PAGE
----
Slovakia is set to overhaul its entire pensions system, introducing a second-pillar privately funded plan alongside changes to its existing first and third pillar systems. The new proposal is a more radical version of the previous government’s attempts at pensions reforms, which in any case fell by the wayside after the September 2002 elections, and include a more important role for the new second pillar at the expense of the pay-as-you-go state system.
The rationale behind the overhaul is nevertheless the same: Slovakia’s increasingly ageing population, an unemployment rate of nearly 18%, one of the highest in the EU candidate state, and the prospect of increased labour mobility after Slovakia joins the EU in 2004 are placing severe strains on the existing social security system. In addition the low linkage between contributions and eventual benefits encourages the practices of undeclared wages and tax evasion. “The new government’s one primary objective is that the new system is financially sustainable,” says Marek Lendacky, expert at the Ministry of Labour, Family and Social Affairs’s insurance department.
The concept was approved by the government in early April, with the aim of having the second pillar law in place by the beginning of 2004, and the new contributions regime starting a year later once the necessary IT systems are ready. The second pillar law, closely modelled on Chile’s three-pillar system, is being drafted with the aid of Chilean pensions experts Augusto Iglesias and Guillermo Martinez. The proposed second pillar would be compulsory for all new entrants to the labour market, the system used in Estonia, and voluntary for those with at five years of first-pillar contributions left to pay. Once the law comes into effect those workers will have a limited period to make their decisions - the proposal suggests three years - but a decision to join the second pillar will be irreversible.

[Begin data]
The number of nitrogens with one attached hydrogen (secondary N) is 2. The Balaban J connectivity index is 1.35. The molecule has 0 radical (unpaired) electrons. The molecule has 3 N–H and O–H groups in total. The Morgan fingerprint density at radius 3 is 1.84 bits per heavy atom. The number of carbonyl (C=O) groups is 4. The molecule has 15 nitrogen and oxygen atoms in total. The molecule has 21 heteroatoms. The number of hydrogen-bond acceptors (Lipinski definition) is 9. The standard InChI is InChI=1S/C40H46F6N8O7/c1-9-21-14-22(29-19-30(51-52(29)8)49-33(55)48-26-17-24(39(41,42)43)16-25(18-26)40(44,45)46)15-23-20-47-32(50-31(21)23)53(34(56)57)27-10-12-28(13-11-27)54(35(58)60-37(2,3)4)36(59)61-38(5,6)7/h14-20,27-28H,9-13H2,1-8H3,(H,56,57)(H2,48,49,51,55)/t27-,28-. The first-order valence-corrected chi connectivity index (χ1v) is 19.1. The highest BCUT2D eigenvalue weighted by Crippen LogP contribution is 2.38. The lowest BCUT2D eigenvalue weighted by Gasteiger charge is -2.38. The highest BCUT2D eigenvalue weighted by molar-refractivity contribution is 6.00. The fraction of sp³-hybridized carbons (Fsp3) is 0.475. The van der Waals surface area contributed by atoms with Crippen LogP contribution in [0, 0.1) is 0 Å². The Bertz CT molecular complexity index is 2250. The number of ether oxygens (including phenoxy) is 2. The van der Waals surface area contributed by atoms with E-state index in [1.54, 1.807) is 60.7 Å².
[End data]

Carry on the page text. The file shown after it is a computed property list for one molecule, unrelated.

The scheme would be funded by diverting a 10% portion of the employer’s first pillar contribution of 21.6% of gross wages. Employees, who currently contribute 6.4% of gross wages to the first pillar, will not pay any further contributions. The proposals assume that as the new system matures, the proportion paid to the first pillar will decline. The newly established second pillar asset management companies will be not be allowed to conduct any other business, but will be legally separated from the funds under management. They will be allowed to outsource certain operations such as contributions collection and IT but not the asset management itself. At retirement clients will be able to purchase either an indexed lifetime annuity or one combined with a scheduled withdrawal.